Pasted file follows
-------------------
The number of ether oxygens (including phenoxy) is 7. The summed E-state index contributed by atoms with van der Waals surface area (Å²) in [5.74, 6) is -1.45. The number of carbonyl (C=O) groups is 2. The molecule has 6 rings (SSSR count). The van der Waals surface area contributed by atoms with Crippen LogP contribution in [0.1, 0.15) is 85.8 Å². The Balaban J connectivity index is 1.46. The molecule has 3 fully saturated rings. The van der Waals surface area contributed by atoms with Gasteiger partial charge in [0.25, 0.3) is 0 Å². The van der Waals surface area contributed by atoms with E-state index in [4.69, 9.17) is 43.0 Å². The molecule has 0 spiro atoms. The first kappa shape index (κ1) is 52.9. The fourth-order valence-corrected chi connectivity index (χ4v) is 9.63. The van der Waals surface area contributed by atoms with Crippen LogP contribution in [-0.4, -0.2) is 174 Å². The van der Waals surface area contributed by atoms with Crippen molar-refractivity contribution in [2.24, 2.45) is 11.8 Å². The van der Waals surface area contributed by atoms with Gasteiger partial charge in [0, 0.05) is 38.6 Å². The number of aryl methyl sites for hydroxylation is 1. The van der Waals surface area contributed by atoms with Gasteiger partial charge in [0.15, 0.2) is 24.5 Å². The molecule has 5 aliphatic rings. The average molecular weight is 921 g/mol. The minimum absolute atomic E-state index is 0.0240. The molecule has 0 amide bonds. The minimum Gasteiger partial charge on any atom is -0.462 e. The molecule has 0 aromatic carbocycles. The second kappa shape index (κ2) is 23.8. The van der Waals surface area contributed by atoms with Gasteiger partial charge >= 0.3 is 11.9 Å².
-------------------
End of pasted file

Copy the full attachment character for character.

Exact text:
The number of ether oxygens (including phenoxy) is 7. The summed E-state index contributed by atoms with van der Waals surface area (Å²) in [5.74, 6) is -1.45. The number of carbonyl (C=O) groups is 2. The molecule has 6 rings (SSSR count). The van der Waals surface area contributed by atoms with Crippen LogP contribution in [0.1, 0.15) is 85.8 Å². The Balaban J connectivity index is 1.46. The molecule has 3 fully saturated rings. The van der Waals surface area contributed by atoms with Gasteiger partial charge in [0.25, 0.3) is 0 Å². The van der Waals surface area contributed by atoms with E-state index in [4.69, 9.17) is 43.0 Å². The molecule has 0 spiro atoms. The first kappa shape index (κ1) is 52.9. The fourth-order valence-corrected chi connectivity index (χ4v) is 9.63. The van der Waals surface area contributed by atoms with Crippen LogP contribution in [-0.4, -0.2) is 174 Å². The van der Waals surface area contributed by atoms with Crippen molar-refractivity contribution in [2.24, 2.45) is 11.8 Å². The van der Waals surface area contributed by atoms with Gasteiger partial charge in [0, 0.05) is 38.6 Å². The number of aryl methyl sites for hydroxylation is 1. The van der Waals surface area contributed by atoms with Gasteiger partial charge in [0.15, 0.2) is 24.5 Å². The molecule has 5 aliphatic rings. The average molecular weight is 921 g/mol. The minimum absolute atomic E-state index is 0.0240. The molecule has 0 amide bonds. The minimum Gasteiger partial charge on any atom is -0.462 e. The molecule has 0 aromatic carbocycles. The second kappa shape index (κ2) is 23.8. The van der Waals surface area contributed by atoms with Gasteiger partial charge >= 0.3 is 11.9 Å².